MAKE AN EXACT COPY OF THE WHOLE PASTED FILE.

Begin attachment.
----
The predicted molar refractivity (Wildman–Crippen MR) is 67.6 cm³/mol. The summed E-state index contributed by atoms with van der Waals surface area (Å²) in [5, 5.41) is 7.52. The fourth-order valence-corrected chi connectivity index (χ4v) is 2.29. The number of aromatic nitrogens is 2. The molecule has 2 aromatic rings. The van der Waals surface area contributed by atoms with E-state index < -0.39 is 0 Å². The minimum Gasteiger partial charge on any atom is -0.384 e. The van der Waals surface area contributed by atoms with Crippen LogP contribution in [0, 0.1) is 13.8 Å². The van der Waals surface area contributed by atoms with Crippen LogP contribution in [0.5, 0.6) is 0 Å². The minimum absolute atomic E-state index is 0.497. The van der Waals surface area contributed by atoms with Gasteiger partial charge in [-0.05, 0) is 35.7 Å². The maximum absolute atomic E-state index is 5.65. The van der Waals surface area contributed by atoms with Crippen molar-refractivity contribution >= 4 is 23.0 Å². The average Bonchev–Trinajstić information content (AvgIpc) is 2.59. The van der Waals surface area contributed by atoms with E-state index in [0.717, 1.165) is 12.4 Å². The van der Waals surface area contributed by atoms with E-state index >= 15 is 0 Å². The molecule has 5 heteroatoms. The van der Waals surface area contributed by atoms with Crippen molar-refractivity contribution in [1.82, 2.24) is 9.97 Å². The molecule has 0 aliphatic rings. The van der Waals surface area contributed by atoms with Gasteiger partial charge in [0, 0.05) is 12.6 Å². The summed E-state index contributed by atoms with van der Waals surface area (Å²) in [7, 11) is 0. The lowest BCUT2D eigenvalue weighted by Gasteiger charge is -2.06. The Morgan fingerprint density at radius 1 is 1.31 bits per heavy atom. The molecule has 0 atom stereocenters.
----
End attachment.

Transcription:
The predicted molar refractivity (Wildman–Crippen MR) is 67.6 cm³/mol. The summed E-state index contributed by atoms with van der Waals surface area (Å²) in [5, 5.41) is 7.52. The fourth-order valence-corrected chi connectivity index (χ4v) is 2.29. The number of aromatic nitrogens is 2. The molecule has 2 aromatic rings. The van der Waals surface area contributed by atoms with E-state index < -0.39 is 0 Å². The minimum Gasteiger partial charge on any atom is -0.384 e. The van der Waals surface area contributed by atoms with Crippen LogP contribution in [0, 0.1) is 13.8 Å². The van der Waals surface area contributed by atoms with Crippen LogP contribution in [0.5, 0.6) is 0 Å². The minimum absolute atomic E-state index is 0.497. The van der Waals surface area contributed by atoms with Gasteiger partial charge in [-0.05, 0) is 35.7 Å². The maximum absolute atomic E-state index is 5.65. The van der Waals surface area contributed by atoms with Crippen molar-refractivity contribution >= 4 is 23.0 Å². The average Bonchev–Trinajstić information content (AvgIpc) is 2.59. The van der Waals surface area contributed by atoms with E-state index in [0.717, 1.165) is 12.4 Å². The van der Waals surface area contributed by atoms with E-state index >= 15 is 0 Å². The molecule has 5 heteroatoms. The van der Waals surface area contributed by atoms with Crippen molar-refractivity contribution in [1.82, 2.24) is 9.97 Å². The molecule has 0 aliphatic rings. The van der Waals surface area contributed by atoms with Gasteiger partial charge in [0, 0.05) is 12.6 Å². The summed E-state index contributed by atoms with van der Waals surface area (Å²) in [7, 11) is 0. The lowest BCUT2D eigenvalue weighted by Gasteiger charge is -2.06. The Morgan fingerprint density at radius 1 is 1.31 bits per heavy atom. The molecule has 0 atom stereocenters.